Senate majority sees committee shakeup after 2019 budget vote

Published: Jan. 21, 2020 at 7:28 PM AKST
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The first day of the 2020 Alaska legislative session saw a shakeup of key committee positions in the Senate, some changes were made as a result of three senators failing to vote in 2019 along caucus lines on key legislation.

After a six-hour caucus meeting behind closed doors, Sens. Mike Shower, Shelley Hughes and Lora Reinbold, Republicans from Wasilla, Palmer and Eagle River were stripped of committee chairmanships of the Senate Judiciary Committee, the State Affairs Committee and the Transportation Committee.

The three Republicans voted against or did not vote for

Senate President Cathy Giessel, a Republican from Anchorage, said the three senators’ decision was their own choice make but it violated the rules of the caucus, resulting in their loss of key committee positions.

On the Senate Floor Tuesday evening, the three senators expressed their frustration with Reinbold categorizing her loss of committee positions as a “major, major reorganization of power.”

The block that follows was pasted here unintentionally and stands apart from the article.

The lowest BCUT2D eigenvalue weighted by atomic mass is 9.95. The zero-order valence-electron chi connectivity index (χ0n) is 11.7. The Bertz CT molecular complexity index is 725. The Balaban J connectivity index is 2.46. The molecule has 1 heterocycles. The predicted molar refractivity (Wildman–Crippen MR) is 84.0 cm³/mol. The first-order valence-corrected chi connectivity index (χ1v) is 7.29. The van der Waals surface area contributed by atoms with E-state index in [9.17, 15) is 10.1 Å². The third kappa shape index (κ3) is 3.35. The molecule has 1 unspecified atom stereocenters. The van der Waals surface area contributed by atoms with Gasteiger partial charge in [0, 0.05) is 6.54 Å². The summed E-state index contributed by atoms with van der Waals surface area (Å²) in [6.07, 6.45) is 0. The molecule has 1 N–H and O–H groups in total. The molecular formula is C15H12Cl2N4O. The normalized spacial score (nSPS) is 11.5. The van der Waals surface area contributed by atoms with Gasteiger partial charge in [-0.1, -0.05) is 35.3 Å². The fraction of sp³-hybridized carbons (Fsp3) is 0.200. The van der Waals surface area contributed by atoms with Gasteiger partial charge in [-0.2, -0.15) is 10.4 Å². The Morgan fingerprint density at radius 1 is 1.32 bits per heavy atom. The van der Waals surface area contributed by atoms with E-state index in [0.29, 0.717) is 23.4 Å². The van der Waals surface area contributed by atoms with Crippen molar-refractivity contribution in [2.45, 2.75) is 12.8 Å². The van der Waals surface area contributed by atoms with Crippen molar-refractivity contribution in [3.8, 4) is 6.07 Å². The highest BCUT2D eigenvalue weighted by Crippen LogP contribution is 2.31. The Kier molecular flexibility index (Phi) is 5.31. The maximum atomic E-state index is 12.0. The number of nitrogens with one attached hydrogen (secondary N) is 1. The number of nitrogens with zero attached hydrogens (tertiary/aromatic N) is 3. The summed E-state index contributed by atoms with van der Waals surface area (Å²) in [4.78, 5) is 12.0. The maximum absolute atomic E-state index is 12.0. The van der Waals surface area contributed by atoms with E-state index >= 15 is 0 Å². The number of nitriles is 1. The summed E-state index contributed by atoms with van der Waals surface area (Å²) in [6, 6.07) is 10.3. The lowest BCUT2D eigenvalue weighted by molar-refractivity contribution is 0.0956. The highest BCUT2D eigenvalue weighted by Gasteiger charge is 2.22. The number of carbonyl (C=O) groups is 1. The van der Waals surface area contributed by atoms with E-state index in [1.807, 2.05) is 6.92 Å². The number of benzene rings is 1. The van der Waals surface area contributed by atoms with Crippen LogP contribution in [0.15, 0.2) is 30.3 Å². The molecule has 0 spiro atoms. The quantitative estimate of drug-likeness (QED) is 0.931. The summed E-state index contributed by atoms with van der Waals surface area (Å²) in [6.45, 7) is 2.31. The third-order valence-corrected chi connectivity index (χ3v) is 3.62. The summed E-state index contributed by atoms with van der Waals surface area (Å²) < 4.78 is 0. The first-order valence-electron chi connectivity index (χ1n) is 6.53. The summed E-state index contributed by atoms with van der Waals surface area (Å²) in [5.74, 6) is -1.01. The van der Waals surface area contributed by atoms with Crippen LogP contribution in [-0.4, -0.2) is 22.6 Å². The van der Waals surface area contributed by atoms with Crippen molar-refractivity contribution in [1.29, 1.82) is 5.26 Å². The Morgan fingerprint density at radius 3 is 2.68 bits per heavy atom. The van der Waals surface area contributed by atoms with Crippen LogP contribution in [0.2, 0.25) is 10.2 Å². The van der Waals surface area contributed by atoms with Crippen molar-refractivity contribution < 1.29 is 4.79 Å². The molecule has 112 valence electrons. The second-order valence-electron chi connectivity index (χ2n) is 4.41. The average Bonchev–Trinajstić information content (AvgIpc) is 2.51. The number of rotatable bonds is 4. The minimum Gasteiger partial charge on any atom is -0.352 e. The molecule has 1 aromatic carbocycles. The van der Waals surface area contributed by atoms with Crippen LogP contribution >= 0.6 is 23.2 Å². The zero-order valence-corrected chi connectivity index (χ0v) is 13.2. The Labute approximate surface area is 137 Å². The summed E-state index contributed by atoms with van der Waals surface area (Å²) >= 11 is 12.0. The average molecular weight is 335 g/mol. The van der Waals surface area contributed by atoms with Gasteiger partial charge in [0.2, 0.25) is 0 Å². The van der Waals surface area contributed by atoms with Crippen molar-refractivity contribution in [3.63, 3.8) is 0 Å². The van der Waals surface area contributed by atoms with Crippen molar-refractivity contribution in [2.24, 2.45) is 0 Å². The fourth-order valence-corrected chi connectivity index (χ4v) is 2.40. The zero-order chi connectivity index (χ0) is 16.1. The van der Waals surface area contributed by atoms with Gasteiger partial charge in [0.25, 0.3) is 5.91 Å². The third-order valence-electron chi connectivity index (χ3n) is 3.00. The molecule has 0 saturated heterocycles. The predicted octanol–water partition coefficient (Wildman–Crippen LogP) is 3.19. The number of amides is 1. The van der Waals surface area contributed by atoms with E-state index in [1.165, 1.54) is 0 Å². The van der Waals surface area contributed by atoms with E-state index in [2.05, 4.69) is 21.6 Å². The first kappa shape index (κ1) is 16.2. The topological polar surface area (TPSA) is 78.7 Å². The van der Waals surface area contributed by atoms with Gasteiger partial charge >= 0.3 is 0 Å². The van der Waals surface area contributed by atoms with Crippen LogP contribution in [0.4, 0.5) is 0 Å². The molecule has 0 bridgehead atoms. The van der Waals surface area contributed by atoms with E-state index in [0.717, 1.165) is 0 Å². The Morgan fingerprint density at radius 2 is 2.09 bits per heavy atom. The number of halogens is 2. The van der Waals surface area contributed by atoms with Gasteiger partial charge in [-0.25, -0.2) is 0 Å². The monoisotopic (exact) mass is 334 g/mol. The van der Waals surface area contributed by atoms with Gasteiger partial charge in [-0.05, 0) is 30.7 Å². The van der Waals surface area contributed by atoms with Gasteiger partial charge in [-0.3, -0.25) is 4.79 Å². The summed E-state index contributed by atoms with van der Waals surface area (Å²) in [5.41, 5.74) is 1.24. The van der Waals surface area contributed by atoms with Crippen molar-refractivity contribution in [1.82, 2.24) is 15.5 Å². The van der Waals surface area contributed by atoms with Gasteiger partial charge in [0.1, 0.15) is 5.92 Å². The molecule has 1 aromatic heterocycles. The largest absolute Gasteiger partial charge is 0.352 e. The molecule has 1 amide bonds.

Reinbold also voiced her disagreement with Senate leadership that voting against the budget bill that contained a $1,600 PFD constituted a violation of caucus rules.

The Senate voted 13-7 to approve the changes.

In a separate decision, the Senate Finance Committee was shrunk from nine members to seven with Shower and Soldotna Republican Sen. Peter Micciche being removed from the committee.

Micciche was chosen to chair the Senate Resources Committee that had been headed by the late-Sen. Chris Birch, an Anchorage Republican, who passed away in the interim.

According to Giessel, Sens. Bert Stedman and Natasha von Imhof, Republicans from Sitka and Anchorage who co-chair the committee, made the decision to shrink its numbers.

On the Senate floor, Shower commented that two of the more conservative members of the Senate Finance Committee had been taken off the powerful body.

Despite the division, the Senate President said the caucus would continue to function.

“We are still the majority caucus, we are still Republicans together with the same core values of passing a funded budget, a reduced budget as much as possible, in a timely manner,” Giessel said before adding that she was not expecting anymore changes as the session goes on.

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